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On the Plate: Taming the wild beasts

Its not a big stretch to conclude that Wildebeest is one of the best new restaurants to have opened this year.

Its not a big stretch to conclude that Wildebeest is one of the best new restaurants to have opened this year. The 120-seater from James Iranzad (Abigails Party) and Josh Pape (The Diamond) at 120 West Hastings has been pretty well rock solid on all fronts since it opened this past summer. It has certainly impressed me in the dozen or so visits that Ive paid it so far.

To start with, I dig the look of it. If its true that the popular, post-industrial, West Coast, reclaimed wood and wrought iron aesthetic is as on the way out, as communal dining is said to be, then let Wildebeest be the local high water mark of both. The long range of high-top tables running the length of the narrow, high-ceilinged room; the lights suspended from pulleys reclaimed from the Pantages Theatre demolition; the custom chairs from Railtowns own Union Wood Co.; the homey, exacting open kitchen; the carefully considered music it all works.

If it lacks anything at all it is a sense of intimacy. To put that differently: more Chambar and less Salty Tongue.

The bar is one of the better ones in town. Its led by co-owner Pape, a former Bartender of the Year. His crew is engaging and well skilled at classic cocktail construction. They also work from a graphic list of 20 house originals, and one of these the heady Bardstown Breakfast (a mix of Mezcal, aromatic bitters, maple syrup and bacon-infused Bourbon on ice in a rocks glass) is my current liquid of choice. The bar program also offers a revolving selection of beers, sakes, and aperitifs, not to mention its very own subterranean wine bar, where a 12-bottle machine gushes reds and whites on tap to an additional 38 seats.

The food isnt as beastly as the brand would have you believe, nor is it that expensive. While there are big cuts of meat, plenty of foie gras, popcorn chicken hearts and sweetbreads galore, it isnt all from the gnarly annals of witch-read innards. Far from it. My favourite dishes so far have been the lash-loweringly smoky Castelvetrano olives (revelatory); the poutine (with or without duck liver); the red wine-braised chicken leg and roasted breast; the honey cured steelhead (previously with beets and dill oil, now with cabbage and celery root fricassee); and the roasted bone marrow, which comes with a follow-up act of its own. Once the bone has been cleared of its marrow, its something of a tradition at the restaurant to do a bone luge, which is to say pour some sherry down the bones open cavity and into your mouth. Mmm.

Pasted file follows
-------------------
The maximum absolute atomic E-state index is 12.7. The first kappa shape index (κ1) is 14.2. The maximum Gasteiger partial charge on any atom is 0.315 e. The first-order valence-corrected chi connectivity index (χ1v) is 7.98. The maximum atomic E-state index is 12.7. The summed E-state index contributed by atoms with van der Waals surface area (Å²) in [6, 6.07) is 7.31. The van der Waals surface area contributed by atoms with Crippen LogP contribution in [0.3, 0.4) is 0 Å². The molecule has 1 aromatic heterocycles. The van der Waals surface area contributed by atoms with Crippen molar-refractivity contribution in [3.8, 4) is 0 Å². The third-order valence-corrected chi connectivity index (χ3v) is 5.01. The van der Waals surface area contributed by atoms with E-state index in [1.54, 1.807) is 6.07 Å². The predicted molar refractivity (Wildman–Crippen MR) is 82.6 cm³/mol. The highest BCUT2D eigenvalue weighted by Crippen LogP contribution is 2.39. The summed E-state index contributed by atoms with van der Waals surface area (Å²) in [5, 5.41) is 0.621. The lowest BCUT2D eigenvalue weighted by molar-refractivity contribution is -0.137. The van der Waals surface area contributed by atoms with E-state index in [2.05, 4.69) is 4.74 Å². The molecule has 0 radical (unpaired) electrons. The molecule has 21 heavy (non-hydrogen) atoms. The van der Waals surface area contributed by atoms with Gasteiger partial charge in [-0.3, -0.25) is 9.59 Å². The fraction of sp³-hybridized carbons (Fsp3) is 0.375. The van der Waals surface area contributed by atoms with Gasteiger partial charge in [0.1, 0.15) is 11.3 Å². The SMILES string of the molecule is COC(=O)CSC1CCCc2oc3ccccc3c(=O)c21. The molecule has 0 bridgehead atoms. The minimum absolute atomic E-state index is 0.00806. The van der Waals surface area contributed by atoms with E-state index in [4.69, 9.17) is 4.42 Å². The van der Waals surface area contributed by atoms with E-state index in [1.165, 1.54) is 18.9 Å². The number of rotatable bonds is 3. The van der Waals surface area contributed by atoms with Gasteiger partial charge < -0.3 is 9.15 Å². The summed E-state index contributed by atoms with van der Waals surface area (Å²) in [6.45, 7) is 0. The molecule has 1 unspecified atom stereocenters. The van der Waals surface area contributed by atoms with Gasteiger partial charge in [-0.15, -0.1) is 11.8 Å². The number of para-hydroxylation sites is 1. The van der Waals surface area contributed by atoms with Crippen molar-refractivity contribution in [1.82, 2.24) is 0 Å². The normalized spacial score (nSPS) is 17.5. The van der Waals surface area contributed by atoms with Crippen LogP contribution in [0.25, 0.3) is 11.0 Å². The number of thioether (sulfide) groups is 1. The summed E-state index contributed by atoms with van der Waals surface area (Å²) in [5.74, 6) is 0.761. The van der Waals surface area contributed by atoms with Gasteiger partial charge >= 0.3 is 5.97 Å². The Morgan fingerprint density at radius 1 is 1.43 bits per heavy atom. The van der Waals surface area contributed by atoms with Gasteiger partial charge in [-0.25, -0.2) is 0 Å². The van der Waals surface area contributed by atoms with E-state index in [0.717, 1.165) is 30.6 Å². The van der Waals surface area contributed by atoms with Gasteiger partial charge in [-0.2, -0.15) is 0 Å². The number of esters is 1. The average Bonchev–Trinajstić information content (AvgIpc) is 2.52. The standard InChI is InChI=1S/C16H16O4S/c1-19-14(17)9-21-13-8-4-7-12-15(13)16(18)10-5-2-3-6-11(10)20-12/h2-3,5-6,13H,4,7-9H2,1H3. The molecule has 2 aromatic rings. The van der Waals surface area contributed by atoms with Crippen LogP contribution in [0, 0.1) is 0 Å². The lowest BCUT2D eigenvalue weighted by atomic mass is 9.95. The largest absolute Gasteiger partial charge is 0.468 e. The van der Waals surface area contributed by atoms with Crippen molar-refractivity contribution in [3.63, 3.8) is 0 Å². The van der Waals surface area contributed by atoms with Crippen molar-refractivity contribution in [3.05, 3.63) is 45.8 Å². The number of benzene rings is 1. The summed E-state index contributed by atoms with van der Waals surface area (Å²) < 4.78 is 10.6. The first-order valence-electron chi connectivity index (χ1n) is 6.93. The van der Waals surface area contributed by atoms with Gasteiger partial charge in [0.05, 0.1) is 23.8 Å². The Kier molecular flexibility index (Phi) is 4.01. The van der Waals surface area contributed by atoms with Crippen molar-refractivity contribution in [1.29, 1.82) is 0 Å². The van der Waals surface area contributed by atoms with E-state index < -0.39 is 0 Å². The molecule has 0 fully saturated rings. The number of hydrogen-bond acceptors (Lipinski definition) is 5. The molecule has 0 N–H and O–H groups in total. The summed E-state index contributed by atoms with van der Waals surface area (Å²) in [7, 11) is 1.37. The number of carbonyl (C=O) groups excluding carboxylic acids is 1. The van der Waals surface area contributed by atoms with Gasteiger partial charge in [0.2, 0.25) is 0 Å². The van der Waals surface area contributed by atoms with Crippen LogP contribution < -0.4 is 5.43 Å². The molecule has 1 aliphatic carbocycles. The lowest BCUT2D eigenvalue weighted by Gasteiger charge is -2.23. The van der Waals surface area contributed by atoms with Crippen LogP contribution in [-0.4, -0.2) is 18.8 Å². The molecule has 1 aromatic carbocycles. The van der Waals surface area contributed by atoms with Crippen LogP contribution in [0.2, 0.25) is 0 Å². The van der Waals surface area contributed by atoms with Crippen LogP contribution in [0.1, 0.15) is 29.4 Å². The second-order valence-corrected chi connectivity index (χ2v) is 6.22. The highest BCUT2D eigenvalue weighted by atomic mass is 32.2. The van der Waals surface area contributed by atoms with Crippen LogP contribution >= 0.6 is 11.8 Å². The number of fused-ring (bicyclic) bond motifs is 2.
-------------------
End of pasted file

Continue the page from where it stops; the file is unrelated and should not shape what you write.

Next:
But the best dish to date was a housemade, sublimely decadent (but not noticeably fatty) cotechino sausage served with a toothsome flageolet cassoulet. It was later changed to a housemade chorizo which was just as flavourful but it has since disappeared off the menu. In my most private, quiet moments, I still weep for it.

Ive only had one other bit of misfortune with the menu, and that was with the slow-cooked short rib. The first time I ordered it, I was gobsmacked. It arrived naked on the plate save for a shallow puddle of hay-infused jus. It was lean for short rib meat, albeit dense with taste. When I ordered it a month later, however, it arrived as one big slab of fat. It was the first dish Id sent back in any restaurant in nearly over a year.

I popped in with my kids for a midday snack over the weekend and the three of us knocked back the Wildebeest Brunch, which is a massive plate of sliced flank steak, crisped pork belly, exquisite bierwurst, and three yes three eggs. Excessive? Yes. Fantastic? Absolutely.

One final plus (as if we need it), is an unheralded one. The staff, both in the front and back of house, are damn good. On any given evening, the kitchen crew behind executive chef David Gunawan (ex-West) brings a dozen exceptionally stable hands to bear, many of them with Michelin-starred experience (if you place any importance on that).

And out front, Pape and Iranzad have put together a dream team of few equals in town. Remember Corey Schwartz, the manager at La Quercia? Hes waiting tables here, and so is Matthew Morgenstern, who used to run Nicli Antica Pizzeria. Also on the floor are Miguel Quezada, formerly of LAbattoir; Brooke Delves, who used to be the manager at Maenam (and Salt Tasting Room before that); and Alexandra Edwards, who was long a fixture at The Diamond.

There are others, too, who are just as well respected. Alas, my column length runneth over.

The short of it is that Wildebeest is among the most competent restaurants to arrive this year. Where it lands on my annual Top 10 Best New Restaurants list is still undecided, but its definitely in the mix.

Check back here in two weeks to find out.